In addition to winning the war, that spending helped bring new people into the labor force and fostered public-private partnerships that spawned manufacturing and technological innovations. Despite fears among some analysts that World War II outlays might set back the economy after the war, they ushered in one of the largest economic expansions in history and helped provide the foundations for unprecedented middle-class growth and prosperity.

          One of the most common criticisms of Biden’s bill is that it will cause inflation to skyrocket, but that argument is grounded more in theory than data. There isn’t an obvious link between spending and inflation. The Federal Reserve more than tripled the size of its balance sheet after the 2008 financial crisis, spurring constant fearmongering about inflation. And Congress has run huge annual deficits since then — yet inflation has remained stubbornly below the Fed’s 2% target. Japan’s central bank has been trying to stimulate and spend its way to higher inflation for three decades without success. The reality is that no one knows exactly what causes inflation to jump.

          Many inflationistas are haunted by the stagflation of the 1970s, which featured an unusual combination of high inflation and unemployment. Inflation climbed above 13% by 1980, exceeding anything before or since in modern times. Importantly, those were the days before big, bold Fed interventions and federal deficits. While the money supply expanded in the 1970s, that expansion was not meaningfully higher than the one that came after the financial crisis, so the surge of inflation in the 1970s can’t be linked cleanly to spending. The more likely culprits were a pair of energy crises ignited by oil embargoes.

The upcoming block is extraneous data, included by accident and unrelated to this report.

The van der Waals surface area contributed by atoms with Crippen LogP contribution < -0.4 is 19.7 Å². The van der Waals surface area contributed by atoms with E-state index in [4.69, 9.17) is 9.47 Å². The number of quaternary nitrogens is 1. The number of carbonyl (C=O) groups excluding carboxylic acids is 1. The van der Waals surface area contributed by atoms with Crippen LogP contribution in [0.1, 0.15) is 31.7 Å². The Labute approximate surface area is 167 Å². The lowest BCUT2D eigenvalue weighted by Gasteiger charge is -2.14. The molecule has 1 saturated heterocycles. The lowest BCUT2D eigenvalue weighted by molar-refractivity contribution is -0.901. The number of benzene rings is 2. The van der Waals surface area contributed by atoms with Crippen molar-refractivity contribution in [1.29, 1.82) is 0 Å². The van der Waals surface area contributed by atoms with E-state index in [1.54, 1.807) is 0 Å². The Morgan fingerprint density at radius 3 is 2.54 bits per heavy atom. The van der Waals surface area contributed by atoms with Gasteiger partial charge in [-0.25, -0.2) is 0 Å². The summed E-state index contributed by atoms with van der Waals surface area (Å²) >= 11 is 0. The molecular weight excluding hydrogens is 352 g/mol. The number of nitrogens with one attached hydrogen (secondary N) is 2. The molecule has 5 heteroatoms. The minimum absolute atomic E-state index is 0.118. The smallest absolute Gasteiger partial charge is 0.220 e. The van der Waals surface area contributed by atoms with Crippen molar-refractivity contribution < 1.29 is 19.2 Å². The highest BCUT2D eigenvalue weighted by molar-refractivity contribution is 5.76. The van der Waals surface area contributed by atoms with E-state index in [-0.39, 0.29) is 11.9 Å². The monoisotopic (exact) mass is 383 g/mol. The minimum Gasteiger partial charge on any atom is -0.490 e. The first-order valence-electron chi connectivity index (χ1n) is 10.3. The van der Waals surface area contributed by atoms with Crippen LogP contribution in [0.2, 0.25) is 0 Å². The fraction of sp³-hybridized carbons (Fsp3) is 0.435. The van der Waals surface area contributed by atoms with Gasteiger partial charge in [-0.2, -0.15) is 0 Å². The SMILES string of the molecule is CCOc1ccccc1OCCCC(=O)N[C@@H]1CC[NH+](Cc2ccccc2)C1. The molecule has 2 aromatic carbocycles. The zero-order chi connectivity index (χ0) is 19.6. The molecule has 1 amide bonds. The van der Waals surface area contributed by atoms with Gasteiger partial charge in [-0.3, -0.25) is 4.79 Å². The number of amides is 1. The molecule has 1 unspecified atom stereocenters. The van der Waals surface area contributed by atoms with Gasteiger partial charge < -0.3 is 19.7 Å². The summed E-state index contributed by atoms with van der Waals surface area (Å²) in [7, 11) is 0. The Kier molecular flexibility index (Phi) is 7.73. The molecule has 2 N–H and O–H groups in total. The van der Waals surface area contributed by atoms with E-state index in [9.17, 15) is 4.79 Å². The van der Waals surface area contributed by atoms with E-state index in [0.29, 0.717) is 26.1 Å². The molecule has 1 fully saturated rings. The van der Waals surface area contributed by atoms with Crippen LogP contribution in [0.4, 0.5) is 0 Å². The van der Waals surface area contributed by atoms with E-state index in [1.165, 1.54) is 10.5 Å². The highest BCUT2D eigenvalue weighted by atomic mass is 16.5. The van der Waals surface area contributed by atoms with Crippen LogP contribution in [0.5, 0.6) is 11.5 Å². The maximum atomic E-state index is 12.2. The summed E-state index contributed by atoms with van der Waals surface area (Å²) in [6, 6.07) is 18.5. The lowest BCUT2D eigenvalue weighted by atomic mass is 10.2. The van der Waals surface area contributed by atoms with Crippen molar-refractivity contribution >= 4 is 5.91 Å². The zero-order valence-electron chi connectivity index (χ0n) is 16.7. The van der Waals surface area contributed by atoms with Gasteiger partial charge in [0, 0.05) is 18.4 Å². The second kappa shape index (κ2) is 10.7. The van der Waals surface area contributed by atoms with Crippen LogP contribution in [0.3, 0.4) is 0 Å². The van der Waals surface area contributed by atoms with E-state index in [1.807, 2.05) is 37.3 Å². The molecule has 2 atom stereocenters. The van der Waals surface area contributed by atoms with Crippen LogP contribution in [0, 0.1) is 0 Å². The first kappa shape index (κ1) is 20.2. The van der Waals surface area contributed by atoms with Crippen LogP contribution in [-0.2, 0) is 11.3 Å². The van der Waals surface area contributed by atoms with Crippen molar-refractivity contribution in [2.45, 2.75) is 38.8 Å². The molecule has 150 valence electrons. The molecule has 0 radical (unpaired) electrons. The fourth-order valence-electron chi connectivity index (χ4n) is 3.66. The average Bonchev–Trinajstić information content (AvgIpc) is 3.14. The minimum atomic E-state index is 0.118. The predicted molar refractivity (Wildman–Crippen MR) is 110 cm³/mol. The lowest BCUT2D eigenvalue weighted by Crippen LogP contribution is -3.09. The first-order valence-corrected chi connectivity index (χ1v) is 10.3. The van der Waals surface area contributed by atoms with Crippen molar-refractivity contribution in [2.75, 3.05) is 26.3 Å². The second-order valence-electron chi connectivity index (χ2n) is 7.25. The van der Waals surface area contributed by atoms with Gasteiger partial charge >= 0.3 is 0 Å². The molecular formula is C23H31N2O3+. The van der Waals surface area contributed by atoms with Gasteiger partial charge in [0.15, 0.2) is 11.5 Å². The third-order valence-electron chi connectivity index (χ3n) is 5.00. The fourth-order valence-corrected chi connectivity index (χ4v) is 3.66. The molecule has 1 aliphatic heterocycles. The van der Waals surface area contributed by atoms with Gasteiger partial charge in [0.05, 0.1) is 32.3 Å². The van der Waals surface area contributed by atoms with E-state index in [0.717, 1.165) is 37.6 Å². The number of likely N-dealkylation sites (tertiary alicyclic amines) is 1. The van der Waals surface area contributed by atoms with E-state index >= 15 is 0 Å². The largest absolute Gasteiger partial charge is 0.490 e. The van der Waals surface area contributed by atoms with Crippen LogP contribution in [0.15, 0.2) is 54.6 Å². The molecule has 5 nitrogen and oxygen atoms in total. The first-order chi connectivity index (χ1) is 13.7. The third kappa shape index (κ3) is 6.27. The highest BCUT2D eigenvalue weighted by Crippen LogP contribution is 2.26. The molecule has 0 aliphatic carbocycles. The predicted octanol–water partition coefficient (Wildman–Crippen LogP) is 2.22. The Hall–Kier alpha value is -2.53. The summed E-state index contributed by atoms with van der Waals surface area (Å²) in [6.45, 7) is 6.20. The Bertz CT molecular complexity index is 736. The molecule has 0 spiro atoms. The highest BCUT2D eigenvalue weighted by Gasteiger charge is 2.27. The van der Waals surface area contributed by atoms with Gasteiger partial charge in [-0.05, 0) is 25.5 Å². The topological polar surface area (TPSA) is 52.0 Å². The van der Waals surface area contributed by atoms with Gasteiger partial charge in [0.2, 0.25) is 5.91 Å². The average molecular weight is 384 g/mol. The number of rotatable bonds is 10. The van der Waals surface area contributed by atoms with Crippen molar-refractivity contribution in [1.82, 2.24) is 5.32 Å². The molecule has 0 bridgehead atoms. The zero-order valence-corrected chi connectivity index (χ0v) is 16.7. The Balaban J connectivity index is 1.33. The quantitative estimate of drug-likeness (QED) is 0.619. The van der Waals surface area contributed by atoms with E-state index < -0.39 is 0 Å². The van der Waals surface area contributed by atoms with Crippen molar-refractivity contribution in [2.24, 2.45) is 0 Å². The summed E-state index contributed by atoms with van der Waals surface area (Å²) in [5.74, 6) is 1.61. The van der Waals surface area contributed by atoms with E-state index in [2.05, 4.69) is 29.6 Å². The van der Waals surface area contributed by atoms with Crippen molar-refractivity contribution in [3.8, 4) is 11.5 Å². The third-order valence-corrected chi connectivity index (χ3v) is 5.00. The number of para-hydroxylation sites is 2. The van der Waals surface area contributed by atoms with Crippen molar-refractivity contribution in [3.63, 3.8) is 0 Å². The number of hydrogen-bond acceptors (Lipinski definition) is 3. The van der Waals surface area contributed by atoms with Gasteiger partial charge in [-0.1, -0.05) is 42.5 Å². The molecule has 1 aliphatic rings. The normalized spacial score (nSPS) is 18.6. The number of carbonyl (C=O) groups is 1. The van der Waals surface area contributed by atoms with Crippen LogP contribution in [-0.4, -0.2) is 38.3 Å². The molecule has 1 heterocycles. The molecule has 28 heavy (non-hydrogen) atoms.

While the amount of money flying around has swelled more in the last year than in any other during the 1970s or since the financial crisis, there’s no indication that the $9 trillion Congress and the Fed have spent or committed is stoking a worrisome spike in inflation. The core consumer price index rose less than expected last month and 1.3% during the last year. Overall CPI was up just 1.7%. If anything, inflation is running too low. While longer-term inflation expectations have risen over the last year, they remain only slightly above the Fed’s 2% target.

          The Chicago Tribune opinion section publishes op-eds from readers and experts about specific issues of the day. Op-eds reflect the views of the writer and not necessarily the Chicago Tribune.

          As we have argued frequently, there are reasons to criticize the federal relief effort. The government could have spent significantly more to help working Americans and build a better safety net beneath consumers whose spending traditionally generates about 70% of the country’s GDP. More of the funding should have gone directly to workers rather than being channeled through businesses. One of the key shortcomings in COVID-19 spending so far is that only a fifth of the aid went directly to individuals. The money could have also gone a long way toward badly needed investment in infrastructure, education and public health.